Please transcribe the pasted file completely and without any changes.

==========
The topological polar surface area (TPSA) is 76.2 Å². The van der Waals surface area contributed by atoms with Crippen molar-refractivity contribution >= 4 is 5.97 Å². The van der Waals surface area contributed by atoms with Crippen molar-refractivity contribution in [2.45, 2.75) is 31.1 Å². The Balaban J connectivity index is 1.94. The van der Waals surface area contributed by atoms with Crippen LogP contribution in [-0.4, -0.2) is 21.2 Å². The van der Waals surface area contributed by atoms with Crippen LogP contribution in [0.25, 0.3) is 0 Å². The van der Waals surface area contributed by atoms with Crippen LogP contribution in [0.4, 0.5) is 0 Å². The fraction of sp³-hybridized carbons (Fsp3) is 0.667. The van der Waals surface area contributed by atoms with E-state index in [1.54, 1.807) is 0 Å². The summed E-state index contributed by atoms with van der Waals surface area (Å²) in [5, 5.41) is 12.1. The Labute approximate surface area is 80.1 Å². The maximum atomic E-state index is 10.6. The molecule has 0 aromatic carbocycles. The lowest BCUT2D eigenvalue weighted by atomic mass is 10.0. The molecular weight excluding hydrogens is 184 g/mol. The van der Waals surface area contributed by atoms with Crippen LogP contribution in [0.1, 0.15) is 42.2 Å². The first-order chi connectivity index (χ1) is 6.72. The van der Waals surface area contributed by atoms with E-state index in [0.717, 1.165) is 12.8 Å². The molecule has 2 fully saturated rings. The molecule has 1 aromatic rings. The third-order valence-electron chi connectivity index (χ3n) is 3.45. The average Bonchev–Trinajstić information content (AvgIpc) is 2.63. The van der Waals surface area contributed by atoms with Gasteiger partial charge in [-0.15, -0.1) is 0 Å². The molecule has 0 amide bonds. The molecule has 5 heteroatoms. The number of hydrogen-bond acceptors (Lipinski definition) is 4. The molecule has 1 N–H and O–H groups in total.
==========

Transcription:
The topological polar surface area (TPSA) is 76.2 Å². The van der Waals surface area contributed by atoms with Crippen molar-refractivity contribution >= 4 is 5.97 Å². The van der Waals surface area contributed by atoms with Crippen molar-refractivity contribution in [2.45, 2.75) is 31.1 Å². The Balaban J connectivity index is 1.94. The van der Waals surface area contributed by atoms with Crippen LogP contribution in [-0.4, -0.2) is 21.2 Å². The van der Waals surface area contributed by atoms with Crippen LogP contribution in [0.25, 0.3) is 0 Å². The van der Waals surface area contributed by atoms with Crippen LogP contribution in [0.4, 0.5) is 0 Å². The fraction of sp³-hybridized carbons (Fsp3) is 0.667. The van der Waals surface area contributed by atoms with E-state index in [1.54, 1.807) is 0 Å². The summed E-state index contributed by atoms with van der Waals surface area (Å²) in [5, 5.41) is 12.1. The Labute approximate surface area is 80.1 Å². The maximum atomic E-state index is 10.6. The molecule has 0 aromatic carbocycles. The lowest BCUT2D eigenvalue weighted by atomic mass is 10.0. The molecular weight excluding hydrogens is 184 g/mol. The van der Waals surface area contributed by atoms with Crippen LogP contribution in [0.1, 0.15) is 42.2 Å². The first-order chi connectivity index (χ1) is 6.72. The van der Waals surface area contributed by atoms with E-state index in [0.717, 1.165) is 12.8 Å². The molecule has 2 fully saturated rings. The molecule has 1 aromatic rings. The third-order valence-electron chi connectivity index (χ3n) is 3.45. The average Bonchev–Trinajstić information content (AvgIpc) is 2.63. The van der Waals surface area contributed by atoms with Gasteiger partial charge in [-0.15, -0.1) is 0 Å². The molecule has 0 amide bonds. The molecule has 5 heteroatoms. The number of hydrogen-bond acceptors (Lipinski definition) is 4. The molecule has 1 N–H and O–H groups in total.